LLC et al v. Monson

Filing 18

ORDER granting 15 Defendant Monson's Motion to Dismiss Count Two of Plaintiff's Complaint. Signed by Magistrate Judge David K Duncan on 9/20/16.(LSP)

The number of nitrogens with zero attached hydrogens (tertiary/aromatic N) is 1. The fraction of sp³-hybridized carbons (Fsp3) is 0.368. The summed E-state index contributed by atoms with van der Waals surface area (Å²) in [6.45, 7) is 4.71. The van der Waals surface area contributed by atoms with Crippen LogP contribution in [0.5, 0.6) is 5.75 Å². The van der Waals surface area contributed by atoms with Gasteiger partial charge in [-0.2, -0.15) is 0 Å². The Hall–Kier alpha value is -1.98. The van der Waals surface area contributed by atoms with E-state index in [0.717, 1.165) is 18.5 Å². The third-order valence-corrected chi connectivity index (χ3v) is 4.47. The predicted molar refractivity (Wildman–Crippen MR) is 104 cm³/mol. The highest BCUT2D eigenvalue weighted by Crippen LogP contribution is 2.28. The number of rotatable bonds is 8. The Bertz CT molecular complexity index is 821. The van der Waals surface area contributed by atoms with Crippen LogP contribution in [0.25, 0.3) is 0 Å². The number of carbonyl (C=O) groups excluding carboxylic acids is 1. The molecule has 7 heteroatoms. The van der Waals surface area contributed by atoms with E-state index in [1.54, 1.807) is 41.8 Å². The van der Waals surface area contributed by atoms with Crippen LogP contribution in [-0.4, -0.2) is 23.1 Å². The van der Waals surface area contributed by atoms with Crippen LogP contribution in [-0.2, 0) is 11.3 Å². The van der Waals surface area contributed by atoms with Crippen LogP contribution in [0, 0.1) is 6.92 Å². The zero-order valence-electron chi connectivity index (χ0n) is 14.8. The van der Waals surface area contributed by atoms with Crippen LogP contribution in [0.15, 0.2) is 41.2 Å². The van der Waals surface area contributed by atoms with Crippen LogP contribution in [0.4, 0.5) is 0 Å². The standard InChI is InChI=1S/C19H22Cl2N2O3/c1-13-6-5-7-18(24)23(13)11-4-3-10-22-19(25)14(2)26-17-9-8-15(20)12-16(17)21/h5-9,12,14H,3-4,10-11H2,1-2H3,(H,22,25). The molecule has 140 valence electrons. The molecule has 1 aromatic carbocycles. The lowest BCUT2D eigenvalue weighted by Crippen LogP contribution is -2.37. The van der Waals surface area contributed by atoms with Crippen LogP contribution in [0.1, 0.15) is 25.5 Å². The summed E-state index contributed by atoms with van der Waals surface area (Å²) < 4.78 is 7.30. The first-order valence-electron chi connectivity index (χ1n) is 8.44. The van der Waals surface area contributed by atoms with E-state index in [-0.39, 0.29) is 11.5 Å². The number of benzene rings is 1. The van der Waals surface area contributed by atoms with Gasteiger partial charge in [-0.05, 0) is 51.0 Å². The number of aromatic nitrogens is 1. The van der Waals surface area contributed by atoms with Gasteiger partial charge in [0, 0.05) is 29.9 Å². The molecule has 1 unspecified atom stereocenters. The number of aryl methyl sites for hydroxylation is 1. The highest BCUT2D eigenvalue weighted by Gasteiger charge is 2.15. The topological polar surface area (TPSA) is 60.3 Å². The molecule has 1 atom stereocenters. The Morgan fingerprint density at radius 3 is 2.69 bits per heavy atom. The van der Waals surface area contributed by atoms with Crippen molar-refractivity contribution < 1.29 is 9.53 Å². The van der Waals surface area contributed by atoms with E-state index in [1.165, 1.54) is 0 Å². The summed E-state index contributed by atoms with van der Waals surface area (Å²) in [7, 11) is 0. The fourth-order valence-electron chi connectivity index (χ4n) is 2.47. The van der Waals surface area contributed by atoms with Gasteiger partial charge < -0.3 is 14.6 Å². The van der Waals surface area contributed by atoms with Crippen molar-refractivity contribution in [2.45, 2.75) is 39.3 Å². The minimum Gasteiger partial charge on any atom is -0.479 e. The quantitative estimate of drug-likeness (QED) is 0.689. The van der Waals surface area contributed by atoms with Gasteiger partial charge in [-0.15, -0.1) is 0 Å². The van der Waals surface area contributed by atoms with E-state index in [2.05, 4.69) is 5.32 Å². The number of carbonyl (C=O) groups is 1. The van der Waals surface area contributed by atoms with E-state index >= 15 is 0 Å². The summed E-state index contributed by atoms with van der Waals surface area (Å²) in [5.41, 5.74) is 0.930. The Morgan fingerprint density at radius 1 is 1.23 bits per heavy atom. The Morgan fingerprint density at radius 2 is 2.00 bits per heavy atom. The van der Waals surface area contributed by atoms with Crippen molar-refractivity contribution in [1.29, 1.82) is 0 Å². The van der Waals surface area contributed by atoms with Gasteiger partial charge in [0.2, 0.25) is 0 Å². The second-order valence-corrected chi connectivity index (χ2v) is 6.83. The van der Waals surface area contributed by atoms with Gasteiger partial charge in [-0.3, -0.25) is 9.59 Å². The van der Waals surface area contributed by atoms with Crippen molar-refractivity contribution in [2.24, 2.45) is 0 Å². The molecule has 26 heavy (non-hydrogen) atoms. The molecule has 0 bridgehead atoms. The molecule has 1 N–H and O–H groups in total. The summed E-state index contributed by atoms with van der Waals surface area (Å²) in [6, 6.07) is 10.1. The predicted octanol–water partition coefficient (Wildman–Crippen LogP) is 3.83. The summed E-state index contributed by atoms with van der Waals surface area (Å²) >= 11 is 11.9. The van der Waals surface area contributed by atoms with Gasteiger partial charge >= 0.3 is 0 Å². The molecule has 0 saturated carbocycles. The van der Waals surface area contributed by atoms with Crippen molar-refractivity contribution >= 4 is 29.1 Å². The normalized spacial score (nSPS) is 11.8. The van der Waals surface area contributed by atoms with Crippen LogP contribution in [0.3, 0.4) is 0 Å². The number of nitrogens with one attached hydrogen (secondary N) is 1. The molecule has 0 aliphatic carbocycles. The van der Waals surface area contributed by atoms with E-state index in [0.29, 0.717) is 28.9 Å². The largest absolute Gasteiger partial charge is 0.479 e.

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1 WO 2 3 4 5 6 IN THE UNITED STATES DISTRICT COURT 7 FOR THE DISTRICT OF ARIZONA 8 9 LLC and LLC Welfare Benefit Plan, 10 Plaintiffs, 11 12 13 No. CV-16-0948-PHX-DKD ORDER v. Dustin Monson, Defendant. 14 15 Defendant Dustin Monson moves to dismiss the breach of contract claim brought 16 in Count Two of the Complaint by Plaintiffs LLC and LLC 17 Welfare Benefit Plan (“GoDaddy”). (Doc. 15) Monson argues that GoDaddy cannot 18 maintain a state law cause of action because it is expressly preempted by the Employee 19 Retirement Income Security Act of 1974 (“ERISA”). In response, GoDaddy argues that 20 a breach of contract claim is permitted in these circumstances by a binding and valid 21 Ninth Circuit case. (Doc. 16) The Court concludes that this case is distinguishable and 22 finds that the breach of contract claim is a legal remedy that is not available under 23 ERISA’s equitable recovery scheme. The Court will therefore grant Monson’s motion to 24 dismiss. 25 Factual and Procedural Background 26 The relevant background appears to be undisputed. (Docs. 15, 16, 17) Monson 27 was injured in a motorcycle accident while he was a GoDaddy employee and covered by 28 the GoDaddy Welfare Benefit Plan (“Plan”). He recovered tort damages for his injuries 1 when he settled his demands for the policy limit from the adverse driver and from his 2 own underinsured motorist policy. Because the Plan had paid for Monson’s medical 3 expenses, it demanded reimbursement from settlement proceeds pursuant to the Plan’s 4 terms for subrogation and reimbursement. Monson did not comply and so GoDaddy 5 initiated this action seeking legal and equitable relief. 6 Analysis 7 ERISA permits civil actions 8 by a participant, beneficiary, or fiduciary (A) to enjoin any act or practice which violates . . . the terms of the plan, or (B) to obtain other appropriate equitable relief (i) to redress such violations or (ii) to enforce any provisions of . . . the terms of the plan. 9 10 11 29 U.S.C. § 1132(a)(3). By its plain terms, equitable relief is authorized. The question 12 here is whether Section 1132(a)(3) permits legal relief such as the breach of contract 13 claim asserted in Count Two. At the outset, the Court notes that the statute’s clear failure 14 to reference legal relief would appear to doom any claims for breach of contract. Mertens 15 v. Hewitt Associates, 508 U.S. 248, 255 (1993) (“Money damages are, of course, the 16 classic form of legal relief.”). Providence Health Plan v. McDowell, 385 F.3d 1168, 17 1174 (9th Cir. 2004) (quoting Great-West Life & Annuity Ins. Co. v. Knudson, 534 U.S. 18 204, 214 (2002)) (“The basis for petitioners’ claim is . . . that petitioners are contractually 19 entitled to some funds for benefits that they conferred. The kind of restitution that 20 petitioners seek, therefore, is not equitable—the imposition of a constructive trust or 21 equitable lien on particular property—but legal—the imposition of personal liability for 22 the benefits that they conferred upon respondents.”) 23 Employers Trust v. Hillsboro Garbage Disposal, Inc., 800 F.3d 1151, 1162 (9th Cir. 24 2015) (W. Fletcher, J. concurring) (“[a]n ERISA fiduciary cannot bring a damages suit to 25 enforce an ERISA plan; it can sue only for equitable relief. Nor can such a fiduciary 26 bring a state-law breach of contract suit to enforce the terms of the ERISA plan, because 27 such a suit would clearly “relate to an[ ] employee benefit plan” and thus be preempted. 28 29 U.S.C. § 1144(a).”). (internal citation omitted). -2- See also Oregon Teamster 1 GoDaddy argues that its breach of contract claim survives because there is one 2 case where the Ninth Circuit did not find that a Plan’s breach of contract claim was 3 preempted. McDowell, 385 F.3d at 1173. In McDowell, a Plan sued insureds in state 4 court to recover third-party settlement proceeds. Id. at 1171. Specifically, the Plan 5 alleged two breach of contract claims: one alleging that the insureds had violated the 6 Plan contract and another claim alleging that the insureds had a secondary contract 7 between the insureds and their attorneys which “direct[ed] their attorney to reimburse 8 [the Plan] for benefits paid in the event of any recovery from a third party.” Id. The 9 insureds removed the case to federal court where the district “court held that it had 10 removal jurisdiction and that ERISA preemption barred [the Plan’s] claims.” Id. On 11 appeal, the Ninth Circuit concluded that the Plan’s breach of contract claim against 12 McDowell was not preempted because “[a]djudication of [the Plan’s] claim does not 13 require interpreting the plan” and “[b]ecause this is merely a claim for reimbursement 14 based upon the third-party settlement, it does not ‘relate to’ the plan.” Id. at 1172.1 15 The McDowell Court found that the breach of contract claim was not preempted 16 and it also found that the claim was “not within ERISA’s civil enforcement provisions.” 17 Id. at 1173. Accordingly, the Court concluded that the claim did not meet the two part 18 test for removal jurisdiction and remanded the contract claims to state court. Id. 19 Since then, parties—and Courts—have struggled to harmonize McDowell’s 20 conclusion that adjudicating a breach of contract claim does not require interpretation of 21 the plan with preexisting Ninth Circuit precedent like Bui v. American Telephone & 22 Telegraph Co. Inc., 310 F.3d 1143, 1152 (9th Cir. 2002) (“ERISA preempts [the 23 insured’s] contract claims. These claims do not merely reference the ERISA plan, they 24 require its construction because the contract allegedly breached is the ERISA plan itself. 25 Accordingly, ERISA preempts the contract claims.”) (internal citations omitted). Judge 26 27 28 1 The Ninth Circuit reached this question because the U.S. Supreme Court explicitly left open the question of “whether a direct action by petitioners against respondents asserting state-law claims such as breach of contract would [be] preempted by ERISA.” Great-West Life & Annuity Ins. Co. v. Knudson, 534 U.S. 204, 220 (2002). -3- 1 William Fletcher’s above-cited concurrence in Oregon Teamster Employers Trust also 2 comments on the tension that exists between the ERISA preemption and the Ninth 3 Circuit’s holding in McDowell: 4 McDowell and this case can be distinguished in two ways, but neither finds significant support in ERISA. The result in McDowell depends on the panel’s claim that ‘[a]djudication of (the fiduciary’s) claim does not require interpreting the plan or dictate any sort of distribution of benefits.’ [McDowell, 385 F.3d at 1172]. In this case, by contrast, as the panel opinion explains, OTET’s breach of contract claim both requires interpreting the plan and turns on a provision that dictates the distribution of benefits. See Op. at 1156. But the first distinction is entirely illusory, and the second is a distinction without a difference. 5 6 7 8 9 10 11 12 13 14 15 16 17 18 19 20 21 22 23 24 25 26 27 28 Oregon Teamster Employers Trust, 800 F.3d at 1162. But apart from this fair criticism of the rationale of McDowell, there remains a basis to conclude that McDowell still requires dismissal of the contract claim where the claim only asserts a breach of the plan itself. This is because the McDowell Court addressed two independent breach of contract claims but did not distinguish between them in its analysis.2 (Docs. 15, 17) In contrast to McDowell where the contract claim also sought to enforce the secondary contract between the insureds and their attorneys, GoDaddy’s claim asserts only a breach of the plan itself. Thus the claim has reference to an ERISA plan, which necessarily requires interpretation of the Plan. In such a case the state claim is properly preempted. Oregon Teamster Employers Trust, 800 F.3d at 1156. Nor is there a basis to conclude that the relief sought in Count Two fits within the traditional realm of permissible ERISA equitable relief which the Supreme Court described at length in Sereboff v. Mid Atlantic Medical Services, 547 U.S. 356, 126 S.Ct. 1869 (2006). Finally, it may not be necessary to distinguish McDowell. The procedural posture of McDowell presented a question of removal jurisdiction which the Ninth Circuit 2 This Court notes that the Plan was not a party to the secondary contract and that the secondary contract could not have been “enforced without reference to the employee benefit plan.” Providence Health Plan v. McDowell, 3:01-cv-01704-JE, Doc. 13 (Opinion and Order at 4, n.1) -4- 1 resolved in the negative. In other words, the McDowell breach of contract claim was not 2 preempted by ERISA but it could not remain in federal court. 3 GoDaddy’s complaint alleges that this Court has removal jurisdiction under 28 U.S.C. § 4 1441(c) (“Removal of civil actions; joinder of Federal law claims and State law claims”). 5 (Doc. 1 at ¶10) However, GoDaddy does not explain how to distinguish this case from 6 McDowell in a way that would allow this Court to retain jurisdiction over the state law 7 claim of breach of contract. 8 385 F.3d at 1173. Conclusion 9 Either this case is different from McDowell because GoDaddy’s breach of contract 10 claim does require interpretation of the ERISA plan and, as a result, the claim is 11 preempted. Or this case is similar to McDowell because the breach of contract claim is 12 not within the scope of Section 1132(a) and, therefore, the Court does not have removal 13 jurisdiction. Either way, the conclusion is the same and the breach of contract claim 14 should not stand in federal court. 15 IT IS THEREFORE ORDERED granting Defendant Monson’s Motion to 16 Dismiss Count Two of Plaintiff’s Complaint (Doc. 15). 17 Dated this 20th day of September, 2016. 18 19 20 21 22 23 24 25 26 27 28 -5-